Modify your communication style to be more explicit, and allow for the more limited connection available virtually. 90% of communication is non-verbal.  Much nuance is lost on a screen, where even the visual image is two-dimensional, easily misinterpreted. Ambiguous or negative images of others provoke a more negative response, particularly in an already anxious situation.  VC is a verbal medium, so take time and create a structure to manage it. This all takes longer.

Prioritize verbal communication and model careful checking out and courteous invitation for all to participate, ensuring that everyone speaks. Summarise at regular intervals. The upside is the opportunity for everyone to improve their verbal communication skills.

Take the opportunity to normalize careful and respectful communication about a team’s dynamics. The highly structured style necessary to avoid VC miscommunication can also help task-focused teams to develop better skills.  

A simple tool for Process breaks and process reviews can be found >>> here <<<

This pandemic provides a good bonding opportunity IF people can tackle it together. Work alongside the team, eg observing their team meetings for 30-40 minutes and then facilitating a process review and feedback session. 

Get creative with the focus on words– encourage eg storytelling, brainstorming, appreciative inquiry.

Model and make explicit good quality engagement.  Bad habits from ‘normal’ VCs (or indeed f2f meetings) can be challenged in this new environment. Engage the team in setting ground rules– good timekeeping to maximize the use of everyone’s time, no multitasking, no interruptions, no stepping off the call without the courtesy of an explanation. Confidently acknowledge that this is new territory for everyone. Ask them how they can get the best value from their time with you.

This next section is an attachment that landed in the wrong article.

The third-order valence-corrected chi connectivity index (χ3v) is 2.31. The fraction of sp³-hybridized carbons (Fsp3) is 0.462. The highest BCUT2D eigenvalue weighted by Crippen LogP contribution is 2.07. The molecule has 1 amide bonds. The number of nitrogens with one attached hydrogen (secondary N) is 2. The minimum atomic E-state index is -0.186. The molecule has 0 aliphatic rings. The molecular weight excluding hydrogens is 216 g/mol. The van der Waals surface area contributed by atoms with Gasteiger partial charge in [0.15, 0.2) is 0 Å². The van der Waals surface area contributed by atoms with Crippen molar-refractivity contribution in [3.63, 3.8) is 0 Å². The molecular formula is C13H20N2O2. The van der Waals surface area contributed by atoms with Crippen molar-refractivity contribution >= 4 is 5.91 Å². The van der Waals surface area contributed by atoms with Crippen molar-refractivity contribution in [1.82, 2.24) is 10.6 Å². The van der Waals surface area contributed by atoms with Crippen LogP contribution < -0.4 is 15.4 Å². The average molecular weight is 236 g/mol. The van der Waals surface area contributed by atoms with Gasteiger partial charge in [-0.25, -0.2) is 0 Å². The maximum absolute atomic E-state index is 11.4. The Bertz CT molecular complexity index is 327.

Offer the team leader additional 1-to-1 sessions to plan how best to lead in a 100% virtual environment.  The leader stepping up is critical to success; their team needs them more than usual in times of great uncertainty.  You can help the leader recognize and adapt their style to the new circumstances.

Use breakout functions to brainstorm across functions and subgroups, particularly in larger teams

If working with a team who seem not fully engaged, say so and check it out.  Ask them, given that they have to be there, what could they get out of it?  What else is going on? Refer back to and interrogate the stated objectives…

Have strategies in mind to deal with dominant or silent voices, modifying the verbal strategies you would use ‘in the room’.

There is another free download with ideas at Thornton Consulting

Take a look at other pandemic related topics in previous blogs.

Tell us what you’ve learned from this or can add to the conversation about team coaches by commenting on this blog or by connecting with your colleagues on our Facebook page.


Here is some information about the author:

Christine Thornton is a group analyst, supervisor and organizational consultant, author of the best-selling Group and team coaching (Routledge 2010, 2016), and The art and science of working together (Routledge 2019). Founding Director of the IGA organizational training, Reflective Practice in Organisations, she has been honored for contributions to the coaching profession. Christine works with organizational leaders and coaches enabling a better understanding of complex unconscious systemic and relationship dynamics. Click here to find out more about Christine.